Friday, December 30, 2011

Player Characters Always See Secret Doors

Confession: I nearly always tip my players off to the presence of a secret door, even if the dice say otherwise. Secret doors that remain secret are boring -- they add no value to the narrative and provide no suspense. But I use them often. Why? Because they evoke a sense of mystery and suspense when they're found. As I've opined about traps in a recent post, I also feel that DMs who focus on the mechanical value of secret doors are missing the point. The point of a secret door as a dungeon element is as a road sign that someone wants something to remain hidden. It's a chance to pause at the threshold and wonder what's so important behind there that it merits concealment. It gets interesting when you open it.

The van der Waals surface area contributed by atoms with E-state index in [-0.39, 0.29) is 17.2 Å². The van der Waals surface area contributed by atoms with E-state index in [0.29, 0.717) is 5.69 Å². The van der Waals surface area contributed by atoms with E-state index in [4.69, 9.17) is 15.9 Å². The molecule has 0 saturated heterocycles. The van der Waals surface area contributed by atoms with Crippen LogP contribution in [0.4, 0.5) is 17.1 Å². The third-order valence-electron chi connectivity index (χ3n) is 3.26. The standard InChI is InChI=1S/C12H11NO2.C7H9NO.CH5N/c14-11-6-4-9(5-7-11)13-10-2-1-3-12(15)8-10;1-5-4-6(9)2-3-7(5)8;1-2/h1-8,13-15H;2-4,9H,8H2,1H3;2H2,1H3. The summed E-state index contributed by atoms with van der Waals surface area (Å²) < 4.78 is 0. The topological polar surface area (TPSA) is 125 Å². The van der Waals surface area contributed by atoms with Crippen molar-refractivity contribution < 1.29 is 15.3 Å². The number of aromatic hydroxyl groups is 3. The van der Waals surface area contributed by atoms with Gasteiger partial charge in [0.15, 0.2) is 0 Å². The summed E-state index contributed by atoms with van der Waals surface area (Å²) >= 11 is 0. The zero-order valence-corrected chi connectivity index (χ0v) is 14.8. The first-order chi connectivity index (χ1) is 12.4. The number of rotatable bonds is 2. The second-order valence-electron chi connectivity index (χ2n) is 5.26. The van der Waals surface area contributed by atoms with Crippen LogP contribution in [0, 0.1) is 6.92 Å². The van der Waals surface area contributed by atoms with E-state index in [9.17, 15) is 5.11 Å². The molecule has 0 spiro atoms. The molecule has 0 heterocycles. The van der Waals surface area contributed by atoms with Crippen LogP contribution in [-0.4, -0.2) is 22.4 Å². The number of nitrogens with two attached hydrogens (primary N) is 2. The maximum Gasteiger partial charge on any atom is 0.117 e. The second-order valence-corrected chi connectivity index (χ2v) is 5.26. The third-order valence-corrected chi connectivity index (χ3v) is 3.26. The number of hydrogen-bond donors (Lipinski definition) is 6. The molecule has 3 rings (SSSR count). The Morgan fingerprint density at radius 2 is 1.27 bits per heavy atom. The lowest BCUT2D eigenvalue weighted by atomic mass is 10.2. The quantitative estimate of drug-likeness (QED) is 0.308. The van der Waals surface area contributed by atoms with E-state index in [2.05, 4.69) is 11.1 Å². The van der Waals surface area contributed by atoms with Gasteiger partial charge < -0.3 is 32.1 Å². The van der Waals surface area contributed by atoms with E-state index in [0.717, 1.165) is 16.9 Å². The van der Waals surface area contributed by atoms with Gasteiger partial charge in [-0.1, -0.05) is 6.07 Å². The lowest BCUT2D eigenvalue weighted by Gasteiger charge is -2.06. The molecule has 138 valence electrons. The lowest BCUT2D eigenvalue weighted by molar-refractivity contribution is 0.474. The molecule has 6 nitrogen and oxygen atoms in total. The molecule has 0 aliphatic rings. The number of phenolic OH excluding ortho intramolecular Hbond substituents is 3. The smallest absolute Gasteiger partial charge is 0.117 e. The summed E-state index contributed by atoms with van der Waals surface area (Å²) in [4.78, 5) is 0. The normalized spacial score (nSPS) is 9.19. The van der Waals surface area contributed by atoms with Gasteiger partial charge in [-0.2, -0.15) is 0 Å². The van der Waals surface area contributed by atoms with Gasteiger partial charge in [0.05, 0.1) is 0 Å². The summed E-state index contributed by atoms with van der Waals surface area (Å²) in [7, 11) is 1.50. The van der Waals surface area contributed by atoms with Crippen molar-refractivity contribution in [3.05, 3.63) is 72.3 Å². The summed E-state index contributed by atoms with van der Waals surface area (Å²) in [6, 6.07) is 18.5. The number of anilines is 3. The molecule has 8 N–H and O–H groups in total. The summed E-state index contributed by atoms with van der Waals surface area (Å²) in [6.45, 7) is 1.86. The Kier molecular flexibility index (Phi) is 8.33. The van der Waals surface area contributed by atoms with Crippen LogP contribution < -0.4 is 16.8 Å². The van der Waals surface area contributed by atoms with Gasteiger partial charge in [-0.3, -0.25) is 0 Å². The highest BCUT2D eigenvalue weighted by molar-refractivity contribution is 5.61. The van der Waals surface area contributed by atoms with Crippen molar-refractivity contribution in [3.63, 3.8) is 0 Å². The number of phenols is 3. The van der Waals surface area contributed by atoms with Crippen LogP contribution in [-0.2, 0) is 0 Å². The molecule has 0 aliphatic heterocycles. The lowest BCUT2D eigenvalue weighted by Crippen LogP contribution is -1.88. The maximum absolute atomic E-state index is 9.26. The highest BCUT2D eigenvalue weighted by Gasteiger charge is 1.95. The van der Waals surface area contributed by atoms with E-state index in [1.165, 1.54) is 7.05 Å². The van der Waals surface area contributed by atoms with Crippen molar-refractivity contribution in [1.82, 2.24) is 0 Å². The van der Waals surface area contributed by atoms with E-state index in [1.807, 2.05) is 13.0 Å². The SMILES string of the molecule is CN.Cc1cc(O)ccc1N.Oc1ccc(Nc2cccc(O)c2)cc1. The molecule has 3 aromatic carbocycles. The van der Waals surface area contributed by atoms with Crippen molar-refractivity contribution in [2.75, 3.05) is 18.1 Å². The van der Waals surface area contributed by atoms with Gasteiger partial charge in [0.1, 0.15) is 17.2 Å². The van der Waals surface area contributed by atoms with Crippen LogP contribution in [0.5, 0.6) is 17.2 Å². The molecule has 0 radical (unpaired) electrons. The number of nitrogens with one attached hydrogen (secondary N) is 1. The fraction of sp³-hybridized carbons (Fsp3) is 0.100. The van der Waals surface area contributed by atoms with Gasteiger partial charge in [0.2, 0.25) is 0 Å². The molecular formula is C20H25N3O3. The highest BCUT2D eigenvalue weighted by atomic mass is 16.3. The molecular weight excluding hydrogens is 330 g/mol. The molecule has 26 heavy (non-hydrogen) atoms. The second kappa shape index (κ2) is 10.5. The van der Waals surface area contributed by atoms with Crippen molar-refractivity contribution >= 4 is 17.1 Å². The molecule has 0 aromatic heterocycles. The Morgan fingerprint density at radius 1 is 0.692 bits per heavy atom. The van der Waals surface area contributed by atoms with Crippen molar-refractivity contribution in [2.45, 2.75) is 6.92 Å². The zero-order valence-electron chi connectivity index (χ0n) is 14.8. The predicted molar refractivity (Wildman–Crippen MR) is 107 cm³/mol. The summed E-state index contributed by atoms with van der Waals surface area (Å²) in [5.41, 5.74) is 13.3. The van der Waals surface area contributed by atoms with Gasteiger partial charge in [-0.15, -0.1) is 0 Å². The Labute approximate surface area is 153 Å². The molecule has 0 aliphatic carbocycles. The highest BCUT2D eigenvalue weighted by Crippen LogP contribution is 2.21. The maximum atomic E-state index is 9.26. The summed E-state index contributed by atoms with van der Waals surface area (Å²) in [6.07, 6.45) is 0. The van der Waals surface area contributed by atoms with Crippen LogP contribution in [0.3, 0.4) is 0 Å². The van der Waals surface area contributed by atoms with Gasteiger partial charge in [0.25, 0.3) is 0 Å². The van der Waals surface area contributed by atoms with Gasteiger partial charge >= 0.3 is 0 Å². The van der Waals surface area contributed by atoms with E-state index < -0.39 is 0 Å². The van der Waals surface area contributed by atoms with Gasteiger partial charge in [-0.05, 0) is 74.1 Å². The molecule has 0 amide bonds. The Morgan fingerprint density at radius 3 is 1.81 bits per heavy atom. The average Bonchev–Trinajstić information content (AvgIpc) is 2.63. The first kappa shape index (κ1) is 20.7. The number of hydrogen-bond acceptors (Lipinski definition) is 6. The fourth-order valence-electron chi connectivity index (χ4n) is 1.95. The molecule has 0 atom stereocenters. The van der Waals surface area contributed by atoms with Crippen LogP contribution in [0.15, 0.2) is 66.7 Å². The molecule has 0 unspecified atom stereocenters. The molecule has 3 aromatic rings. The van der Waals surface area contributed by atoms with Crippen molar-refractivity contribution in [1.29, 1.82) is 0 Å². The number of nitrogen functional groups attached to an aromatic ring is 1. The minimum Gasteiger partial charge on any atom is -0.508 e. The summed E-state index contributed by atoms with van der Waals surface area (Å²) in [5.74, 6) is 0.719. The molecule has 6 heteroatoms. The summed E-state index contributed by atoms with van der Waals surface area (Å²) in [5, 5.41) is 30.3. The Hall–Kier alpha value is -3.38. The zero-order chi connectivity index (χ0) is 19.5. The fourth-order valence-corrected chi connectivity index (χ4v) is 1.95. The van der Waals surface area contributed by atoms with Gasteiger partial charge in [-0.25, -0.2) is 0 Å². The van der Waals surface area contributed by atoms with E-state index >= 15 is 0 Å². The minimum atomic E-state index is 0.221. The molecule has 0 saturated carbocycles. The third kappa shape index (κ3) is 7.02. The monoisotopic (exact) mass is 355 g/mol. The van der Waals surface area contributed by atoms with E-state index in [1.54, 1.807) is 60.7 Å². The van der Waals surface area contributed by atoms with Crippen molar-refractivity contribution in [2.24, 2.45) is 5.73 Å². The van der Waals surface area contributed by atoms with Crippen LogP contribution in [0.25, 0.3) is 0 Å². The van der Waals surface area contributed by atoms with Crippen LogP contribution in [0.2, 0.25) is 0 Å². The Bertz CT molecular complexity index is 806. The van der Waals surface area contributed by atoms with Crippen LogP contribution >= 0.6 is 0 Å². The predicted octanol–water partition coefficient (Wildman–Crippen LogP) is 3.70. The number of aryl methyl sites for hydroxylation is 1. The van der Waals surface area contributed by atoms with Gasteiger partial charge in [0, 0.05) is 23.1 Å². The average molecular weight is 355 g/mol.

The only time I make a secret door hard to find is when the players have been tipped off to look for one. Then you can make finding it (and possibly unlocking it) a part of the narrative. Case in point: in an adventure I'm writing, the PCs are told that in a certain room there's a secret door that will allow them to sneak into the bad guys' lair. The adventure becomes about figuring out how the door is concealed and how to open it, rather than a matter of rolling dice until it's revealed. The best kind of secret door is like the Gate of Moria, when you know where it is, but have to sweat a little before you open it, and hey, what are those ripples coming from the pond?

1 comment:

  1. The original dungeons were locations that got used constantly, with PCs traversing the same areas many times on their way to or from other sections. As such, it made good sense for secret doors to be difficult to find, since it added fun value when they got noticed much later on in the campaign, in areas the players thought they knew well. It also allowed for DMs to add on new areas or entire levels afterwards, and make it look like they were there all along. If your style matches this, it is still useful for secret doors to remain hidden most of the time... it prompts further adventures and explorations throughout the life of your campaign.


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